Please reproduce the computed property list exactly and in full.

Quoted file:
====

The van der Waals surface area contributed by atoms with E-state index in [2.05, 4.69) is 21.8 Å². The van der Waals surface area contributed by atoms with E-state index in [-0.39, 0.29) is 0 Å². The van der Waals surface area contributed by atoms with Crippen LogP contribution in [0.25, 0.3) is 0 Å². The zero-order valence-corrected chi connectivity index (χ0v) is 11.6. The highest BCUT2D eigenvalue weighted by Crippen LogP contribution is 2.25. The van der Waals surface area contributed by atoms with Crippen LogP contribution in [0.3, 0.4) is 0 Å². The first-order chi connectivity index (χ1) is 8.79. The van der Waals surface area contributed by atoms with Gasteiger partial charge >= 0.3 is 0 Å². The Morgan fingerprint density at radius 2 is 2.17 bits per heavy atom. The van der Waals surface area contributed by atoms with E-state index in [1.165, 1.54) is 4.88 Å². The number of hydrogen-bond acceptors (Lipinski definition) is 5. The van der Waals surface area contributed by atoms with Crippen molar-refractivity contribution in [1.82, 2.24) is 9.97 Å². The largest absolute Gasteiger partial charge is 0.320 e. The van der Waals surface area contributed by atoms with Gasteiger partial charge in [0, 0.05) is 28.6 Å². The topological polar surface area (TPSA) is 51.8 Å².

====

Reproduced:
The van der Waals surface area contributed by atoms with E-state index in [2.05, 4.69) is 21.8 Å². The van der Waals surface area contributed by atoms with E-state index in [-0.39, 0.29) is 0 Å². The van der Waals surface area contributed by atoms with Crippen LogP contribution in [0.25, 0.3) is 0 Å². The zero-order valence-corrected chi connectivity index (χ0v) is 11.6. The highest BCUT2D eigenvalue weighted by Crippen LogP contribution is 2.25. The van der Waals surface area contributed by atoms with Crippen LogP contribution in [0.3, 0.4) is 0 Å². The first-order chi connectivity index (χ1) is 8.79. The van der Waals surface area contributed by atoms with Gasteiger partial charge >= 0.3 is 0 Å². The Morgan fingerprint density at radius 2 is 2.17 bits per heavy atom. The van der Waals surface area contributed by atoms with E-state index in [1.165, 1.54) is 4.88 Å². The number of hydrogen-bond acceptors (Lipinski definition) is 5. The van der Waals surface area contributed by atoms with Crippen molar-refractivity contribution in [1.82, 2.24) is 9.97 Å². The largest absolute Gasteiger partial charge is 0.320 e. The van der Waals surface area contributed by atoms with Gasteiger partial charge in [0, 0.05) is 28.6 Å². The topological polar surface area (TPSA) is 51.8 Å².